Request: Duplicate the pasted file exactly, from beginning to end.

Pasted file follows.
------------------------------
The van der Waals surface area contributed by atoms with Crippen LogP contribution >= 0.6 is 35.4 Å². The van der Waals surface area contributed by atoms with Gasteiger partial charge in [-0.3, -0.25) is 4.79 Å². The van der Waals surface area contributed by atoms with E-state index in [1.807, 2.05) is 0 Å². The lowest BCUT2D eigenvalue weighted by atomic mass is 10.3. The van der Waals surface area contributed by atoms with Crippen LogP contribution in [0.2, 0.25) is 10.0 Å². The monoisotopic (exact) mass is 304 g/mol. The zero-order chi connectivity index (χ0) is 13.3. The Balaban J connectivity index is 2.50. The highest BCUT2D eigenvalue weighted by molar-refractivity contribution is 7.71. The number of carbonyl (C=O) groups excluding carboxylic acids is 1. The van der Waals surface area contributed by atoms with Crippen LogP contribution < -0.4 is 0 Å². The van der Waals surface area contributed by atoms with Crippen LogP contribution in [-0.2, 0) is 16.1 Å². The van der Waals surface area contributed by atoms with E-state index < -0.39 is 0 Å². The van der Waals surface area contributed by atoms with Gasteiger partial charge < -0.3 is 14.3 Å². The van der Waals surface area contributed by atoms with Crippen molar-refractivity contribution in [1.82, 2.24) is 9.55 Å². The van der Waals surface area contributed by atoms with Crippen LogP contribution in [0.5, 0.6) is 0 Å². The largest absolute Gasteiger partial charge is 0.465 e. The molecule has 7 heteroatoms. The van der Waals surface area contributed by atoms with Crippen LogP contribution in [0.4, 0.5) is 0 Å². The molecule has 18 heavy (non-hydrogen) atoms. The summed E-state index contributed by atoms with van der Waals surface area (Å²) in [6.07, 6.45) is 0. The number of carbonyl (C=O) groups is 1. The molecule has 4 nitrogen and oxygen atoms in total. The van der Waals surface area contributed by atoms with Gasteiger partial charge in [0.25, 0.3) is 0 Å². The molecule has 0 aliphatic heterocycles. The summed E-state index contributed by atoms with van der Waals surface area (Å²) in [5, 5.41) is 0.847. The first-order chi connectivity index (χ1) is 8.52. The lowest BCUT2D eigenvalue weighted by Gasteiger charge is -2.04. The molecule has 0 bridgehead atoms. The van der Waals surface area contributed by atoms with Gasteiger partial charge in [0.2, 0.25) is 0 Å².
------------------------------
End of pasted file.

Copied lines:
The van der Waals surface area contributed by atoms with Crippen LogP contribution >= 0.6 is 35.4 Å². The van der Waals surface area contributed by atoms with Gasteiger partial charge in [-0.3, -0.25) is 4.79 Å². The van der Waals surface area contributed by atoms with E-state index in [1.807, 2.05) is 0 Å². The lowest BCUT2D eigenvalue weighted by atomic mass is 10.3. The van der Waals surface area contributed by atoms with Crippen LogP contribution in [0.2, 0.25) is 10.0 Å². The monoisotopic (exact) mass is 304 g/mol. The zero-order chi connectivity index (χ0) is 13.3. The Balaban J connectivity index is 2.50. The highest BCUT2D eigenvalue weighted by molar-refractivity contribution is 7.71. The number of carbonyl (C=O) groups excluding carboxylic acids is 1. The van der Waals surface area contributed by atoms with Crippen LogP contribution < -0.4 is 0 Å². The van der Waals surface area contributed by atoms with Crippen LogP contribution in [-0.2, 0) is 16.1 Å². The van der Waals surface area contributed by atoms with E-state index < -0.39 is 0 Å². The van der Waals surface area contributed by atoms with Gasteiger partial charge < -0.3 is 14.3 Å². The van der Waals surface area contributed by atoms with Crippen molar-refractivity contribution in [1.82, 2.24) is 9.55 Å². The van der Waals surface area contributed by atoms with Crippen LogP contribution in [0.5, 0.6) is 0 Å². The largest absolute Gasteiger partial charge is 0.465 e. The molecule has 7 heteroatoms. The van der Waals surface area contributed by atoms with Crippen LogP contribution in [0.4, 0.5) is 0 Å². The molecule has 18 heavy (non-hydrogen) atoms. The summed E-state index contributed by atoms with van der Waals surface area (Å²) in [6.07, 6.45) is 0. The number of carbonyl (C=O) groups is 1. The molecule has 4 nitrogen and oxygen atoms in total. The van der Waals surface area contributed by atoms with Gasteiger partial charge in [0.25, 0.3) is 0 Å². The molecule has 0 aliphatic heterocycles. The summed E-state index contributed by atoms with van der Waals surface area (Å²) in [5, 5.41) is 0.847. The first-order chi connectivity index (χ1) is 8.52. The lowest BCUT2D eigenvalue weighted by Gasteiger charge is -2.04. The molecule has 0 bridgehead atoms. The van der Waals surface area contributed by atoms with Gasteiger partial charge in [0.2, 0.25) is 0 Å².